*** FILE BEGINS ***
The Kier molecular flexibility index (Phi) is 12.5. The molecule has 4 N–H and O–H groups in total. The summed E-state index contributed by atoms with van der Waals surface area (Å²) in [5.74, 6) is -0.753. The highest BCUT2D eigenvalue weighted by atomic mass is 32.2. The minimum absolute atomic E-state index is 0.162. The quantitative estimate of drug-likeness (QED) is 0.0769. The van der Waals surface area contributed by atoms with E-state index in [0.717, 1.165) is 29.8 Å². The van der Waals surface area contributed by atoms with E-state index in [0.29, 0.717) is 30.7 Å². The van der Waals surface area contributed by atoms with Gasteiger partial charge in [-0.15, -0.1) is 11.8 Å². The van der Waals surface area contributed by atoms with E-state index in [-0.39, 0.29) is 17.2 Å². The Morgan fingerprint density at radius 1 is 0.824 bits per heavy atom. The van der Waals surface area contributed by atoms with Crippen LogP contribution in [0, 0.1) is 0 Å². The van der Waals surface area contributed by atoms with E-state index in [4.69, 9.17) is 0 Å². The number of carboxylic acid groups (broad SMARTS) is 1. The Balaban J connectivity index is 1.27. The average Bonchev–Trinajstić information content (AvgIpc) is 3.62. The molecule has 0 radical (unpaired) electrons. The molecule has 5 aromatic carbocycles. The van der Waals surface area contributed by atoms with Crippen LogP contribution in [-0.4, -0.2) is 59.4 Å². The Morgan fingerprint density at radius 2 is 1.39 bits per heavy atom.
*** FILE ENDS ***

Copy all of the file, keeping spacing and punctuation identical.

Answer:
The Kier molecular flexibility index (Phi) is 12.5. The molecule has 4 N–H and O–H groups in total. The summed E-state index contributed by atoms with van der Waals surface area (Å²) in [5.74, 6) is -0.753. The highest BCUT2D eigenvalue weighted by atomic mass is 32.2. The minimum absolute atomic E-state index is 0.162. The quantitative estimate of drug-likeness (QED) is 0.0769. The van der Waals surface area contributed by atoms with E-state index in [0.717, 1.165) is 29.8 Å². The van der Waals surface area contributed by atoms with E-state index in [0.29, 0.717) is 30.7 Å². The van der Waals surface area contributed by atoms with Gasteiger partial charge in [-0.15, -0.1) is 11.8 Å². The van der Waals surface area contributed by atoms with E-state index in [-0.39, 0.29) is 17.2 Å². The Morgan fingerprint density at radius 1 is 0.824 bits per heavy atom. The van der Waals surface area contributed by atoms with Crippen LogP contribution in [0, 0.1) is 0 Å². The van der Waals surface area contributed by atoms with E-state index in [4.69, 9.17) is 0 Å². The number of carboxylic acid groups (broad SMARTS) is 1. The Balaban J connectivity index is 1.27. The average Bonchev–Trinajstić information content (AvgIpc) is 3.62. The molecule has 0 radical (unpaired) electrons. The molecule has 5 aromatic carbocycles. The van der Waals surface area contributed by atoms with Crippen LogP contribution in [-0.4, -0.2) is 59.4 Å². The Morgan fingerprint density at radius 2 is 1.39 bits per heavy atom.